New Delhi, March 24 (IANS) With the Finance Bill 2020 expanding the scope of the equalisation levy on sales by foreign e-commerce companies, one can expect legal challenges on extra-territoriality, global consultancy major EY said on Tuesday.
This is because the provision seeks to cover non-resident to non-resident transactions that use Indian data while the Organisation for Economic Co-operation and Development (OECD) is still developing consensus on the taxable nexus and allocation of taxing rights, according to EY.
The Finance Bill 2020 was passed in Lok Sabha on Monday.
Scope of equalisation levy, which earlier was applicable only to advertising and related services, has now been expanded to cover digital e-commerce transactions into India as well as those transactions which use Indian data.
The new equalisation levy of 2 per cent will cover e-commerce companies that do not have permanent establishments in India.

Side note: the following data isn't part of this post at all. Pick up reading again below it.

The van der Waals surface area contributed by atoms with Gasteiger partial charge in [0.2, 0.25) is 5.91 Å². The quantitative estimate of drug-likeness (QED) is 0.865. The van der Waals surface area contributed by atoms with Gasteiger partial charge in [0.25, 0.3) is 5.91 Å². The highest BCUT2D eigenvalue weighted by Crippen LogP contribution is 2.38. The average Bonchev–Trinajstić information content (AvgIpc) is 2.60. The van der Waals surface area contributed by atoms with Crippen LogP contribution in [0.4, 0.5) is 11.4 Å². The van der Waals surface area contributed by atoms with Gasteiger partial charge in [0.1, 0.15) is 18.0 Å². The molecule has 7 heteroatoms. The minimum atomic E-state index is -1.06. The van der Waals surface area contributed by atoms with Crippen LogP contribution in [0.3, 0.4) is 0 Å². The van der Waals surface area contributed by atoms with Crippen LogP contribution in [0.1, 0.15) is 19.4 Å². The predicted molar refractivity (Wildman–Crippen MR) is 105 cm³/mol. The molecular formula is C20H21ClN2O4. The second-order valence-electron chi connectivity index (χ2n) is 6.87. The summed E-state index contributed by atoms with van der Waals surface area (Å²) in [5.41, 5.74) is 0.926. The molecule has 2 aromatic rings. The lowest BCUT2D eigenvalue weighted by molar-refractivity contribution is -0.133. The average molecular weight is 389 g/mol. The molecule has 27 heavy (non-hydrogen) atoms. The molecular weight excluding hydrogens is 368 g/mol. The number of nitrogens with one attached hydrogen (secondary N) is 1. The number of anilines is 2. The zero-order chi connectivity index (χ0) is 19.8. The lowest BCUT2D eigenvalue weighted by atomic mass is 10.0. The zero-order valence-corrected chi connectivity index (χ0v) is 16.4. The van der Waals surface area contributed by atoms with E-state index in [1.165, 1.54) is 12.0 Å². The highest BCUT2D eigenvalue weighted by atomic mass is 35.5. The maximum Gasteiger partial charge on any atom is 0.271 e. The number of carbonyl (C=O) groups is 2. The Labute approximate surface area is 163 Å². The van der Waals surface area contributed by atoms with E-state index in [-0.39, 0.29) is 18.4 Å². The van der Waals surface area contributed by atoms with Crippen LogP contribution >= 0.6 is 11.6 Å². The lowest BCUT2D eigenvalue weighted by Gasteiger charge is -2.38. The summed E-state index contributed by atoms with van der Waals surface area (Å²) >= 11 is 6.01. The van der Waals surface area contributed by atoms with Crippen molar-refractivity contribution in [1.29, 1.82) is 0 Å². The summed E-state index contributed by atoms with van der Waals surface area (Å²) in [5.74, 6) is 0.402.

The change came as a surprise to many as the provision was not proposed in the Union Budget presented by Finance Minister Nirmala Sitharaman on February 1.
This could potentially cover all digital business earnings of more than Rs 2 crore of revenues from India or using Indian data, EY said.
Due to the changes, e-commerce operators will not have recourse to favourable tax treaty provisions, EY said.
Unlike the earlier levy (on advertising), now the foreign e-commerce operator will be required to meet compliances in India which could also raise potential challenges, it added.
The equalisation levy on foreign e-commerce companies will come into effect from April 1.
Unlike equalisation levy in case of advertisement and related services, compliance obligation in this case is on the e-commerce operator (non-resident), who is required to deposit the equalisation levy so collected on a quarterly basis and also file an annual return, EY said.